Antifungal activity of turmeric creams at different concentrations
Curcuma longa L. or turmeric of the family Zingiberaceae is widely used for treatment of rash, itching, tinea and ringworm. Turmeric oil possesses effective antifungal activity against dermatophytes, a group of fungi that causes skin diseases. The creams containing 6 and 10%w/w turmeric oil promoted effective antifungal activity with mild irritation1. In this study, the 6 and 10%w/w turmeric creams stored for 6 months under 3 conditions i.e. in a refrigerator (4–8°C), at room temperature (25–28°C) and at 45°C were tested for their antifungal activities by broth dilution method for the minimum fungicidal concentration (MFC) compared to cream base and Daktarin® cream in solution form (0.07g/mL) as negative and positive controls, respectively against 4 dermatophytes (Trichophyton mentagrophytes, T. rubrum, Epidermophyton floccosum and Microsporum gypseum). After 6 months of storage, 6%w/w turmeric cream kept at 4–8°C and 25–28°C showed stable antifungal activity while only 10%w/w turmeric cream stored under 4–8°C showed the stable activity. Six percent turmeric cream showed better antifungal activity than the 10%w/w cream and should be used for further clinical trial tested.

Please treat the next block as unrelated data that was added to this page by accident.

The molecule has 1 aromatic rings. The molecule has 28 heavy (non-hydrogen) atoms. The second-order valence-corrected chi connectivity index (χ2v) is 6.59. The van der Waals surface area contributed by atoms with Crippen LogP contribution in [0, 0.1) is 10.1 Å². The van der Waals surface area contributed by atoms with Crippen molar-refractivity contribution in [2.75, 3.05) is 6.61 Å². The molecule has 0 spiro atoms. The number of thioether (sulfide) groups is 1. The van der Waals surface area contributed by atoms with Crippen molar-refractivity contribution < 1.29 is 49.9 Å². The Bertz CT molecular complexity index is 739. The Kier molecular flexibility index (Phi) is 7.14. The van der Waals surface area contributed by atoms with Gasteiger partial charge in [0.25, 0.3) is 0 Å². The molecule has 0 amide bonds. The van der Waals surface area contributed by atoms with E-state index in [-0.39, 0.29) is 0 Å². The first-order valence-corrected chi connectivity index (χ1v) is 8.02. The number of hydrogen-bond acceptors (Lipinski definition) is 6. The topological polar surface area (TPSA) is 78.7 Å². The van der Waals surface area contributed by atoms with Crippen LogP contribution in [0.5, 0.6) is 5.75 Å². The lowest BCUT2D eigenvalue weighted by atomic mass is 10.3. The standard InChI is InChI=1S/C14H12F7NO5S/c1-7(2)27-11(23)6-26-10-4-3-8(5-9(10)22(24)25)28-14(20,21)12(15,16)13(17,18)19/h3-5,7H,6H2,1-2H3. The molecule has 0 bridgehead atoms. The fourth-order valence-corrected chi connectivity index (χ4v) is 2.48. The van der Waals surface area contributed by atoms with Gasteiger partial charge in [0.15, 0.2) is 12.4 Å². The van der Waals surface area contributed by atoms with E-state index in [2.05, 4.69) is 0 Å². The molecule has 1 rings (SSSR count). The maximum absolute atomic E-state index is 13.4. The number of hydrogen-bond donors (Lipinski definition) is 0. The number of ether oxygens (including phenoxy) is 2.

1. Pitakvongsaporn P. The study of antifungal activity stability and skin irritation of turmeric oil. M.Sc. Thesis, Mahidol University. Thailand, 2000.